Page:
The global chip shortage that’s kept automobiles, iPads and game consoles in short supply is nothing compared to what could happen if the global economy’s key maker of high-end microchips, based in Taiwan, is jeopardized.
Why it matters: Till now, Washington’s focus on the semiconductor shortage has centered on keeping products on shelves and car dealership lots stocked — but U.S.-China tensions, along with the threat of natural disasters, provide a recipe for an even broader economic crisis.
What’s happening: Right now, no U.S. company can manufacture the most advanced leading edge chips used in smartphones, laptops, servers, supercomputers, gaming consoles and other products.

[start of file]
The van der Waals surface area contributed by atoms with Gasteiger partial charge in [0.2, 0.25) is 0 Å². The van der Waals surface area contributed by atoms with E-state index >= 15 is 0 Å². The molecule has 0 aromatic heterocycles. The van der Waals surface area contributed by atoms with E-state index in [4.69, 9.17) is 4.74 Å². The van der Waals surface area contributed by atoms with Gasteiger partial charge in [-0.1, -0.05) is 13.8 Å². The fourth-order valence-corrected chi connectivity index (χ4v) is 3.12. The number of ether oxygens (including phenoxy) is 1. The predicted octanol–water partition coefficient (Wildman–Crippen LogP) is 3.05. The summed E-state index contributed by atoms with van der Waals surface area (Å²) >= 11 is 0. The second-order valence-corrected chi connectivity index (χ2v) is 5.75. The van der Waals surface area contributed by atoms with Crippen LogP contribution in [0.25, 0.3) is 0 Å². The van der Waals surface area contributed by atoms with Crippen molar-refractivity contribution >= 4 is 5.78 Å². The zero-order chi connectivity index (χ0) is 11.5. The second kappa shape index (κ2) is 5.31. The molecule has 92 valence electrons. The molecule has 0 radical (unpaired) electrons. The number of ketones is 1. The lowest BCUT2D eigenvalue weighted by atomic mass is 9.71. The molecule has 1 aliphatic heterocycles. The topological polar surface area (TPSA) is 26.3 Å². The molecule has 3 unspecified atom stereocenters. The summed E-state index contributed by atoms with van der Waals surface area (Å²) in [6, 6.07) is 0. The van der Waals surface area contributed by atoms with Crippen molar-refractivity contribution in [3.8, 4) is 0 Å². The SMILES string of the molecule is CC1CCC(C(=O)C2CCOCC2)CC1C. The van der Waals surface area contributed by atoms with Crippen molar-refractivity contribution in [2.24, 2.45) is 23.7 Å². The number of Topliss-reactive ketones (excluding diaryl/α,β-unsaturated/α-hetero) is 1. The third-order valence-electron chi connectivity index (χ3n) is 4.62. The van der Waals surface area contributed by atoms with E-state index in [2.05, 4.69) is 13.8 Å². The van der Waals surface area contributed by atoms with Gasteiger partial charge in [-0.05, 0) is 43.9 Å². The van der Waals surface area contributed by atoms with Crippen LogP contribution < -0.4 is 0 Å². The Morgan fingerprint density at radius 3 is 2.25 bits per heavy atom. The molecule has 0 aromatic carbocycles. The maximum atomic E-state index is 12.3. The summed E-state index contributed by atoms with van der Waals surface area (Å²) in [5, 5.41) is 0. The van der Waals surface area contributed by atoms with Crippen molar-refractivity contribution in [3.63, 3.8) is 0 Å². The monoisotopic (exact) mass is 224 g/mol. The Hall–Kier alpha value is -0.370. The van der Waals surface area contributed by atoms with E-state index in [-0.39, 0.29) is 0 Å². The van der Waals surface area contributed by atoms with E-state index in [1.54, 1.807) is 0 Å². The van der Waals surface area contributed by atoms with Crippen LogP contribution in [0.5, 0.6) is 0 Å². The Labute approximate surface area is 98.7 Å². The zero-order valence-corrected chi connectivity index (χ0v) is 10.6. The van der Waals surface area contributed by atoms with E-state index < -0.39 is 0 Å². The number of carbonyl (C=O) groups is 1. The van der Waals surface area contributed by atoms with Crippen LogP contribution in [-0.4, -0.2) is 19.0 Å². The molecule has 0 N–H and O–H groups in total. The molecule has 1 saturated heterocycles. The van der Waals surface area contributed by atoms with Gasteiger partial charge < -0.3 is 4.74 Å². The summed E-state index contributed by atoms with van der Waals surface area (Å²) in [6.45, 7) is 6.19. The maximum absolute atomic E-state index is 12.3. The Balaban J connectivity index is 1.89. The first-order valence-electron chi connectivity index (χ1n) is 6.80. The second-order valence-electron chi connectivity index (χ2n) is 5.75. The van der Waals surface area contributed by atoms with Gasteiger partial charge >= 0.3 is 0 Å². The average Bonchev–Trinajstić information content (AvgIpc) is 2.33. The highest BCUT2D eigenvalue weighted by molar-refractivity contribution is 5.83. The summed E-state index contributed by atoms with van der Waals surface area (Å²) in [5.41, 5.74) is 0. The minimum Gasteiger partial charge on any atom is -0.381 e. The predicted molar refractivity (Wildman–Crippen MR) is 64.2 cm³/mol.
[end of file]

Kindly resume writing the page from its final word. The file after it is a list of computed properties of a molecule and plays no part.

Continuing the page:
What they’re saying: “It’s extreme concentration of some of the most strategically important chips in the world, and no capacity in the United States in the case of major disruptions,” Will Hunt, a research analyst at Georgetown’s Center for Security and Emerging Technology, told Axios.
Yes, but: Intel recently announced plans to invest $20 billion in two leading-edge chip factories in Ohio, while TSMC is building a facility to make its five-nanometer chips in Phoenix.
Meanwhile, the chip shortage experienced by the auto industry is for older, less advanced chips and is being fueled by a mismatch in demand and supply.
What’s next: House lawmakers introduced legislation that could see a vote as early as this week that would in part dedicate $52 billion in funding for domestic semiconductor production.
Between the lines: The funding, which the Senate approved last year, is meant to address long-term chip challenges, not the short-term crisis.